WASHINGTON (AP) - Negotiations on a COVID-19 relief bill have taken a modest step forward, though time is running out, and President Donald Trump's most powerful Senate ally is pressing the White House not to move ahead right now.
Senate Majority Leader Mitch McConnell told fellow Republicans that he has warned the White House not to divide GOP lawmakers by sealing a $2 trillion relief deal with House Speaker Nancy Pelosi, D-Calif., before the Nov. 3 election, even as he publicly said he would schedule any such agreement for a vote.
McConnell made his remarks Tuesday during a private Senate Republican lunch, according to three people familiar with his comments. The three were not authorized to publicly discuss the closed session and spoke on condition of anonymity.
The White House said negotiations between Pelosi and Treasury Secretary Steven Mnuchin continue to bring modest progress, and the two were to talk again Wednesday. But veteran lawmakers said there was too much work to do and not enough time to do it to enact a relief bill by Election Day.
"We obviously want to have a deal by Nov. 3," Pelosi said Wednesday on SiriusXM radio. "That really is going to be up to whether the president can convince Mitch McConnell to do so."
McConnell, R-Ky., said the GOP-controlled Senate was not buying the need for legislation as large as Trump wanted. McConnell appears worried that an agreement between Pelosi and Mnuchin would drive a wedge between Republicans, forcing them to choose whether to support a Pelosi-blessed deal with Trump that would violate conservative positions they've stuck with for months.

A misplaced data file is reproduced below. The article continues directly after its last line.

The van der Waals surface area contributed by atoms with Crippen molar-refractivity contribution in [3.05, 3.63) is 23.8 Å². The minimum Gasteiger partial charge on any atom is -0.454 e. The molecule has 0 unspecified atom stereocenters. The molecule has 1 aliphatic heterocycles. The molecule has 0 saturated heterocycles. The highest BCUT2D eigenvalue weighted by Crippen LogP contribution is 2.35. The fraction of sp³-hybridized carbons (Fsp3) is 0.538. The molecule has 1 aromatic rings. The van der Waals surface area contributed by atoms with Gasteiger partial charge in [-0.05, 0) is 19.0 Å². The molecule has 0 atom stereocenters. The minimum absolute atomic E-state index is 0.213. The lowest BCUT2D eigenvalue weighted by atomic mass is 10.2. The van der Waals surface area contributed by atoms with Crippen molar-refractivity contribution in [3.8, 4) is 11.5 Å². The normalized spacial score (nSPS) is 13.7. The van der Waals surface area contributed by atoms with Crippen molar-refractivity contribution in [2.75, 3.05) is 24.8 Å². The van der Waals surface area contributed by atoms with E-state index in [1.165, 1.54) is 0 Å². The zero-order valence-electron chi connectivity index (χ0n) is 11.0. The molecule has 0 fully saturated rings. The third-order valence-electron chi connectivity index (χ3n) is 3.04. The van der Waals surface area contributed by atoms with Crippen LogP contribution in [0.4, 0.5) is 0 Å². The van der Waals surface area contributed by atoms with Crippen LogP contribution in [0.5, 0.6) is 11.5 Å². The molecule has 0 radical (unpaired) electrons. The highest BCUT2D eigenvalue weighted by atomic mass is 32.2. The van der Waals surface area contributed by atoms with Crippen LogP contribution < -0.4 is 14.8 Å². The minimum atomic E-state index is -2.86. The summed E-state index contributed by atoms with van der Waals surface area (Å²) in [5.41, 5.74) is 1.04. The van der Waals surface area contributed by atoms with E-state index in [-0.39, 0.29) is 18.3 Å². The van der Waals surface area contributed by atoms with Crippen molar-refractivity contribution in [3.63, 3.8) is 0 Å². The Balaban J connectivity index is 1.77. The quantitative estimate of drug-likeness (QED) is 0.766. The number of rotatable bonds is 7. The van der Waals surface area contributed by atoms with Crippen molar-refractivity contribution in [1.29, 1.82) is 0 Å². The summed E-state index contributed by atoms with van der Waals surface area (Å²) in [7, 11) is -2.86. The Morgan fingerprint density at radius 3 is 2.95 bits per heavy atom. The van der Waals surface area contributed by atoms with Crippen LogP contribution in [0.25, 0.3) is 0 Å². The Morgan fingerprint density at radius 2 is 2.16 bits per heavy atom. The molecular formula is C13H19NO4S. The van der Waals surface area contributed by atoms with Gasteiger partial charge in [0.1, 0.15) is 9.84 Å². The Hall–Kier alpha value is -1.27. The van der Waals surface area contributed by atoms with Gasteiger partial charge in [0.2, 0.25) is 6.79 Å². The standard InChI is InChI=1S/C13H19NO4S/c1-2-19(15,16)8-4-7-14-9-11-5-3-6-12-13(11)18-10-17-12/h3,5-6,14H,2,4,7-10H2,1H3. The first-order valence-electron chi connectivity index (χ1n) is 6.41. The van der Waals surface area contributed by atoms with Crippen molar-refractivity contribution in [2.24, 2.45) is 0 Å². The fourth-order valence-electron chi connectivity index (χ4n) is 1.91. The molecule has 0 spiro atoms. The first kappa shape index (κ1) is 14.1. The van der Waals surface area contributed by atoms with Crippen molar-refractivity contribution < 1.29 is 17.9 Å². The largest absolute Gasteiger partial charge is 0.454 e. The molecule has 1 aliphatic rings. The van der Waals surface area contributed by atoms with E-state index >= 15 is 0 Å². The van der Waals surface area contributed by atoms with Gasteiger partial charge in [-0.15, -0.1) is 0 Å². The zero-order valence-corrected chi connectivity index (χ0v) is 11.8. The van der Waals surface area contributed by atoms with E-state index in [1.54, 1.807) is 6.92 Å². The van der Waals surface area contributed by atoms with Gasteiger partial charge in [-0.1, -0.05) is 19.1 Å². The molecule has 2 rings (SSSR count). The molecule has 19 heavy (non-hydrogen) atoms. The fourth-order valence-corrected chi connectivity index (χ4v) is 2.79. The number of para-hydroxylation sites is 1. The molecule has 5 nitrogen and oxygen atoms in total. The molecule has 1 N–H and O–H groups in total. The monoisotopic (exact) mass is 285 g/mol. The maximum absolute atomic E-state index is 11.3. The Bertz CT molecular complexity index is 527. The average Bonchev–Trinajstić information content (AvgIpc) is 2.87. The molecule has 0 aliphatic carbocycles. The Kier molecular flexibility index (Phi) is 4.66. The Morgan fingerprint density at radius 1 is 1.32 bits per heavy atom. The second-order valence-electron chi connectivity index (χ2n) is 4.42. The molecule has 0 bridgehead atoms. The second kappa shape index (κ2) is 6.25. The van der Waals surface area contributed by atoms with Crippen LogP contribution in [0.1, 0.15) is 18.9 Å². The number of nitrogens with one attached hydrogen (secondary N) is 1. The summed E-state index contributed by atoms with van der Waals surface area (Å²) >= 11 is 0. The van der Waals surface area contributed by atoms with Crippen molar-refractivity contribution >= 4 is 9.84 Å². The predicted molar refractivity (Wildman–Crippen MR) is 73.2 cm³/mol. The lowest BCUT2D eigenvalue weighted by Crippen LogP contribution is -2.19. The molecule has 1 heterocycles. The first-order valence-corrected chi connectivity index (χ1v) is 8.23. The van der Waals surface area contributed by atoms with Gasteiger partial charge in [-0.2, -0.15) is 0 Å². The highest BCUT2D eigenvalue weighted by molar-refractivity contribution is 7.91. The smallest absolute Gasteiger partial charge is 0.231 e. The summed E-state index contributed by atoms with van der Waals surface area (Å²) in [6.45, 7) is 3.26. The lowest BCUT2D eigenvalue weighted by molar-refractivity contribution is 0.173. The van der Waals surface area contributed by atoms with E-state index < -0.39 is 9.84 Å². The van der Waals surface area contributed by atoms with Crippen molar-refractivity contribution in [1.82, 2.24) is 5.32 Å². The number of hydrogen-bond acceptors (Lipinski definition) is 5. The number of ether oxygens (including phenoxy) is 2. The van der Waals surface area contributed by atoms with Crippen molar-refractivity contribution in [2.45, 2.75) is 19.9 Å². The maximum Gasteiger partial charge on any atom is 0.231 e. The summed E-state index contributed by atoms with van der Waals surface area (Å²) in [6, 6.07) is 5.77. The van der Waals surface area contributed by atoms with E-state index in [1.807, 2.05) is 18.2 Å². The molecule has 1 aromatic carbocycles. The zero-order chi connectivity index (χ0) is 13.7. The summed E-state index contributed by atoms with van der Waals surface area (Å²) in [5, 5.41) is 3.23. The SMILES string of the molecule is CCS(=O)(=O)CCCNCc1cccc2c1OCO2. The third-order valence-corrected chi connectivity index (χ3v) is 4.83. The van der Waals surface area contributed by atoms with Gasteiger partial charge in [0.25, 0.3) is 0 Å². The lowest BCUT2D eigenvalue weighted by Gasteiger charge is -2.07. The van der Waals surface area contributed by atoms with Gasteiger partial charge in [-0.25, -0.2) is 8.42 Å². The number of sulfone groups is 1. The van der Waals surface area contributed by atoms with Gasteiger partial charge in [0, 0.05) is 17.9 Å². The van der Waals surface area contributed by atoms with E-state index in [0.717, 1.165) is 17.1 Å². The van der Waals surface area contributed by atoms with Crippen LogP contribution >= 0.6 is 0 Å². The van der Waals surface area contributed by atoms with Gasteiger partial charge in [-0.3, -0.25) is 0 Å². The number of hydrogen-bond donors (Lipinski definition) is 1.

McConnell said if such a bill passed the Democratic-run House with Trump's blessing, "we would put it on the floor of the Senate." Those public remarks came after the private session with fellow Republicans.
White House chief of staff Mark Meadows told Fox Business Network on Wednesday that "we're still apart. Still a number of issues to work on, but the last 24 hours have moved the ball down the field."
But Senate Republicans were pushing ahead with a procedural vote on a virus proposal with a net cost of about $500 billion. It does not include the $1,200 direct payments that are so important to Trump. Democrats are sure to block the measure as they did last month, and Trump himself says it's not enough.
Trump is hoping for an agreement before the election, eager to announce another round of payments going out under his name, but it's increasingly clear that time has pretty much run out. If he wins, Trump is promising relief. If he loses, it's unclear whether his enthusiasm for delivering COVID-19 aid will be as strong.
"I think Democrats would want to want until the new president is sworn in and do it then, and I think Republicans probably would say - unless the economy would take a bad turn between now and let's say Dec. 1, and there doesn't seem to be a sign that's going to happen - but we'd say the economy's taking care of it," said Sen. Chuck Grassley, R-Iowa.
But Pelosi said she thinks McConnell "might not mind doing it after the election."
Recent history suggests that any lame-duck congressional session in the event of a Trump loss would not produce much, though pressure for virus relief is sure to keep building regardless of the election outcome.
Pelosi and Mnuchin appear to remain at odds over refundable tax credits for the working poor and families with children, the size of a Democratic-sought aid package for state and local governments and a liability shield for businesses and other organizations against lawsuits over their COVID-19 preparations.
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